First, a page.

Atlanta woke up to tragic news today.
Devonne "DJ" Malique David, an 11-year-old boy, was hit and killed while trick-or-treating in SE Atlanta.
We’re incredibly saddened for the family, friends, and community of this child, the latest victim of traffic violence in Atlanta. If you'd like to support the family during this impossible time, there's a GoFundMe to cover the funeral expenses and provide assistance.
Halloween is the deadliest night of the year for kids walking — they’re 3 times more likely to be fatally injured by the driver of an SUV or car. Kids ages 4-8 are 10 times more likely to be killed.
Knowing this, governments and communities must do more to make Halloween safe for kids to enjoy. “Halloween pedestrian deaths “highlight deficiencies of the built environment (e.g., lack of sidewalks, unsafe street crossings), shortcomings in public policy (e.g., insufficient space for play), and failures in traffic control (e.g., excessive speed)...”
Our roads have gotten even more dangerous recently — “U.S. cites ‘crisis’ as road deaths rise 18% in first-half 2021.” According to U.S. Transportation Secretary Pete Buttigieg, this is the largest percentage increase over a six-month period since 1975 when the department started tracking deadly crash figures. The National Highway Traffic Safety Administration said increases in people killed in transportation are due to more reckless driving over the past two years.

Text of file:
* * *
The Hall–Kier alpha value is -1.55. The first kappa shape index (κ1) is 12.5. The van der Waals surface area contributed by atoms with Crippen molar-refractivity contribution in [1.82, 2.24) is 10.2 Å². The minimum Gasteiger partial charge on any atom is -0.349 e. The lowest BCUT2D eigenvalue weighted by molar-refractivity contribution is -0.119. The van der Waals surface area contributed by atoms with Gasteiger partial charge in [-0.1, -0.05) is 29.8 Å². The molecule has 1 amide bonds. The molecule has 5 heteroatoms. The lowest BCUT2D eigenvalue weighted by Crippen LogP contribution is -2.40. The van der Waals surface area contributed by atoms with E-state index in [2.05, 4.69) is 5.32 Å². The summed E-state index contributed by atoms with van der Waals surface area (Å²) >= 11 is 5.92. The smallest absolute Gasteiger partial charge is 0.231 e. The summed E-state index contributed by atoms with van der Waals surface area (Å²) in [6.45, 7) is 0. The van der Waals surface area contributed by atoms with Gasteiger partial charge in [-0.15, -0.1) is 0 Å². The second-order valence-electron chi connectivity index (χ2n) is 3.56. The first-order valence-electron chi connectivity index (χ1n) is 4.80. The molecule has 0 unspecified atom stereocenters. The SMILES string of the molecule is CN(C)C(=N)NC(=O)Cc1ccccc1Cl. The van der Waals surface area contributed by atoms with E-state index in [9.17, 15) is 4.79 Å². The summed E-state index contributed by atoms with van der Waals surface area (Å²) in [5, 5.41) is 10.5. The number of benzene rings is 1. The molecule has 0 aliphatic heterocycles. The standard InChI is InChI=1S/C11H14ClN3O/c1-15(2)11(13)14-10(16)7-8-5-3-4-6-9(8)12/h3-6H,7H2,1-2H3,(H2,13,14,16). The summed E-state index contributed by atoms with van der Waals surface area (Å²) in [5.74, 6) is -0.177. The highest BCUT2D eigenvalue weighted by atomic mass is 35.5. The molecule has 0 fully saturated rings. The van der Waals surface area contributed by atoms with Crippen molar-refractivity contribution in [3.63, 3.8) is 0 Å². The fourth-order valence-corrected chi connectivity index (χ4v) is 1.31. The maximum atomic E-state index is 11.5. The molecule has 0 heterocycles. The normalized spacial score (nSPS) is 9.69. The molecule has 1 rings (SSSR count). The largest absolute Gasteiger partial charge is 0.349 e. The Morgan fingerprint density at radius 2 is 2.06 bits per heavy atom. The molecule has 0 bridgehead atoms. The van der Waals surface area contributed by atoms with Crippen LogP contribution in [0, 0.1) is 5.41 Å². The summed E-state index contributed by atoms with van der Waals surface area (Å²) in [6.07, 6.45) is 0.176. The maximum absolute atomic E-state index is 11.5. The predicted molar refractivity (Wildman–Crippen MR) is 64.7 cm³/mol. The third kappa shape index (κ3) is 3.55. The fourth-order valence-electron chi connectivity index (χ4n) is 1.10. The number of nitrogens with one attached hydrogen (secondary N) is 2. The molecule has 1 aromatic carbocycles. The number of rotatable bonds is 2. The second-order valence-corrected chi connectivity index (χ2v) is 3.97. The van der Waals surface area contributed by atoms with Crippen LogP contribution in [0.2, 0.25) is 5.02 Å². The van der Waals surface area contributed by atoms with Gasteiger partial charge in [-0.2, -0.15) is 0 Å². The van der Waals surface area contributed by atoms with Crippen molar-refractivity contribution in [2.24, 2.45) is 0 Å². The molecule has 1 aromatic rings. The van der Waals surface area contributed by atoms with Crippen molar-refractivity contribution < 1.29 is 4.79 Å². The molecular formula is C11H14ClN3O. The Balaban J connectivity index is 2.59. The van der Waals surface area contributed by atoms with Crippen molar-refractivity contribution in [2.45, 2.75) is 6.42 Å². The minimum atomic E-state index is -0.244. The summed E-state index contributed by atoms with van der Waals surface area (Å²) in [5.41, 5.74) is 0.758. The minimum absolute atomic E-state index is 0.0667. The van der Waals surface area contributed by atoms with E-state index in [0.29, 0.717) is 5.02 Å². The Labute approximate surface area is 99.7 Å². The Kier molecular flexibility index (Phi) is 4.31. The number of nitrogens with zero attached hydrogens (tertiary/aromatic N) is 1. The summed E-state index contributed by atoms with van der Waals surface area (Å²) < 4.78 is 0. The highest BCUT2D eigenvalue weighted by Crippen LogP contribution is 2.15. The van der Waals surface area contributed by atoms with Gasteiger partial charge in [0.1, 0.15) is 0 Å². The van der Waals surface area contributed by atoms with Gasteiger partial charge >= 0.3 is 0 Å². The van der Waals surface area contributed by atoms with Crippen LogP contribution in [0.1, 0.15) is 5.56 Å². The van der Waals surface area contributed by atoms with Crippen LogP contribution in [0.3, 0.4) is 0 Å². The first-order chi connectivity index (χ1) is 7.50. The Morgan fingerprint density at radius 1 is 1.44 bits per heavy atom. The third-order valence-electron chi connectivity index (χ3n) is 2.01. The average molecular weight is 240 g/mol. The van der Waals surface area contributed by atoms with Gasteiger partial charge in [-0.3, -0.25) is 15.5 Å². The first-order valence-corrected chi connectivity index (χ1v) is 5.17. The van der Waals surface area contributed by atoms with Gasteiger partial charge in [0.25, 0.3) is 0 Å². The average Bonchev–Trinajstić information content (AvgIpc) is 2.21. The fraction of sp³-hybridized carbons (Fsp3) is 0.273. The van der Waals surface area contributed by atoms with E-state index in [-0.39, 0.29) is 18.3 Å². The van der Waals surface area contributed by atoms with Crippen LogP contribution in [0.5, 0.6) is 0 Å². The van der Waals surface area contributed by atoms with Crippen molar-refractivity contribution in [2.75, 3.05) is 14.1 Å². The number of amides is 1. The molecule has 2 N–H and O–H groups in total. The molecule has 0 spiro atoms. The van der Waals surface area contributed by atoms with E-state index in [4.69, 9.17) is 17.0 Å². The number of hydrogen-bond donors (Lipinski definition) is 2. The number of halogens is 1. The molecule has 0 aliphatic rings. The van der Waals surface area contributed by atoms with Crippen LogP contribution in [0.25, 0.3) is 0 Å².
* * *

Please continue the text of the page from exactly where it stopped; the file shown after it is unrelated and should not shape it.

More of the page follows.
What should have been a fun, carefree evening of trick-or-treating for this boy is now marked by acute pain and loss for his family, friends, and community. This is preventable. That is why we have to push so hard for safe streets and slower speeds — to stop needless tragedies like this one from happening.
A small change in speed can have a significant difference in the outcome. From a driver’s perspective, the difference between 15 mph and 30 mph is a light tap on the gas pedal. For a person crossing the street, a small change in speed can be the difference between a bad day and a life-changing injury or death. Research by the AAA Foundation for Traffic Safety finds that the risk of severe injury or death of a pedestrian quickly increases with speed:
The risk for children and elderly pedestrians is even greater. This is why we advocate for reduced speed limits and street designs that slow drivers down, to prevent crashes from turning deadly. While Memorial Drive received a first round of safety improvements in 2019, the Georgia Department of Transportation has plans for a second phase to the safety project that has not yet begun. For at least one young resident, the project will come too late.
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